There have been 48 vice presidents of the United States since the nation began in 1789. In the beginning the vice president was the person who received the second-most votes for president in the Electoral College.
In the election of 1800, a tie in the college between Thomas Jefferson and Aaron Burr led to the selection in the House of Representatives, in which Jefferson won. That unforeseen and contentious situation soon led to the passage of the 12th Amendment, creating the current arrangement whereby electors cast separate ballots for the vice presidency.
Nine vice presidents have ascended to the presidency through either the death of the president or, in Gerald Ford’s case, resignation. The eight who succeeded due to the president’s death: John Tyler, Millard Fillmore, Andrew Johnson, Chester Arthur, Theodore Roosevelt, Calvin Coolidge, Harry Truman and Lyndon Johnson. Most historians agree that the impeached Andrew Johnson proved to be the worst in history, followed by Spiro Agnew, who resigned as a crook.
In the 2020 election, we have the current GOP vice president (Mike Pence) and a former two-term vice president (Joe Biden) on the ballot. As has become customary in the modern age, the vice president does more than merely preside over the Senate, as was the tradition during most of the nation’s history. Lincoln rarely consulted his vice-president — Hannibal Hamlin of Maine — and almost never invited him to Cabinet meetings. He looked upon Hamlin as more of a member of the legislative branch (presiding over the Senate), than as of the executive branch.
Fifty years ago this month, when asked what major idea of Vice President Nixon’s he had adopted, President Eisenhower said to reporters, “If you give me a week, I might think of one. I don’t remember.” In contrast, Lyndon Johnson, a master legislator, was given broad responsibilities by President Kennedy, including overseeing the NASA program.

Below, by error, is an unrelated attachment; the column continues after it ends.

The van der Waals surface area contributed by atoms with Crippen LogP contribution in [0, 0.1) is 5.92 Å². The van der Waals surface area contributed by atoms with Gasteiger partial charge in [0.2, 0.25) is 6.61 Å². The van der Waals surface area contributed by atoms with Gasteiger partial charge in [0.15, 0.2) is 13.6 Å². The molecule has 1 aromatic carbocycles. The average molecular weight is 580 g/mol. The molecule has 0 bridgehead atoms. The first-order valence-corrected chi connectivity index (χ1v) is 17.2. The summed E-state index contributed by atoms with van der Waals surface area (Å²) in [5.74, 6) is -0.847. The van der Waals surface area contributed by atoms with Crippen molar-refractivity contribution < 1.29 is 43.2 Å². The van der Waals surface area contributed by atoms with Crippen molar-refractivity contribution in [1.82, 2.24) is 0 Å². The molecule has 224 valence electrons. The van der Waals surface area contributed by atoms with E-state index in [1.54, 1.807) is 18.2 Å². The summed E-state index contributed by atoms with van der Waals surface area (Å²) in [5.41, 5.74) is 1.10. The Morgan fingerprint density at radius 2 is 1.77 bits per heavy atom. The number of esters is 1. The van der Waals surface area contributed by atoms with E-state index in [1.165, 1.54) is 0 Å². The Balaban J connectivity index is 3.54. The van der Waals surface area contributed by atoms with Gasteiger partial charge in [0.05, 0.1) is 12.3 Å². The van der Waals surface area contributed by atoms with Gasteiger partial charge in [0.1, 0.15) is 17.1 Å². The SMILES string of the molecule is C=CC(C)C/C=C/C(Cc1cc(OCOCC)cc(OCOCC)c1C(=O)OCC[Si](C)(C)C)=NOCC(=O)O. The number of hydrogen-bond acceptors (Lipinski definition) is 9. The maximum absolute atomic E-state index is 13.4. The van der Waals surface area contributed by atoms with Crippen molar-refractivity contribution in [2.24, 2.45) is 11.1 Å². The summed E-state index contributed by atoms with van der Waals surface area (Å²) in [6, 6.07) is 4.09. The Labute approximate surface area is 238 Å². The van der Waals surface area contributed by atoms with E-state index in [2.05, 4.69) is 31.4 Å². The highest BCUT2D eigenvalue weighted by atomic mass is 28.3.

Only eight men served two terms as vice president and they served under presidents Monroe, Wilson, Eisenhower, Reagan, Clinton, George W. Bush and Barack Obama ( Biden).
I believe Mike Pence’s management of the coronavirus task force will be viewed by voters as a serious negative to his bid to continue in office. Pence recklessly refuses to wear a mask just like the president, and both fail to socially distance. The horrific death toll speaks for itself. His obsequious catering to President Trump reveals him to be weak. Persistent fawning and sycophantic flattering are hardly admirable traits to be found in a potential leader of the free world.
Of the vice presidents who assumed power at the death of a president, I would rate Theodore Roosevelt, a Republican, and Harry Truman, a Democrat, as among the finest presidents. They were exact opposites. Roosevelt came from wealth and Truman was an unsuccessful farmer and failed haberdasher. But both were personally brave: Roosevelt at San Juan Hill and Truman as a gunnery captain in World War I.
A president’s assassination brought Theodore Roosevelt to the White House. Truman became president with the death of Franklin Roosevelt, who had served only three months into his fourth term.
Biden reminds me of Truman. Truman had served in the Senate for 10 years and was highly regarded by men on both sides of the aisle. He had a reputation for being a man of his word, as does Biden. Biden served longer in the Senate than all but 17 others in its entire history. His long service on the judiciary and foreign relations committees make him well-equipped to be president. He is knowledgeable and, unlike the incumbent, is cautious and well-read. He trusts America’s intelligence agencies. He can be counted upon not to have a love affair with Russian President Vladimir Putin, and to restore the close relationship between the U.S. and its NATO allies. Foreign leaders know Biden and know that his word is his bond.
I spend much of my time writing books about Abraham Lincoln. He was called “Honest Abe” because everyone who ever interacted with him knew that his word could be trusted. Even Jefferson Davis, who led the Confederacy, trusted his word. At the height of the Civil War Lincoln spent his considerable energies to reunite the nation. His Second Inaugural Address spoke of “malice towards none - with charity for all …binding up the nation’s wounds.”
Now, more than ever, America needs to elect a president who has similar commitments to union and healing. There should be little doubt as to who will emulate the honorable behavior of Lincoln when in office.
Paul R. Dunn is author of “The Secret War Diaries of Abraham Lincoln – Including His Recurring Dreams.” He can be reached at email@example.com.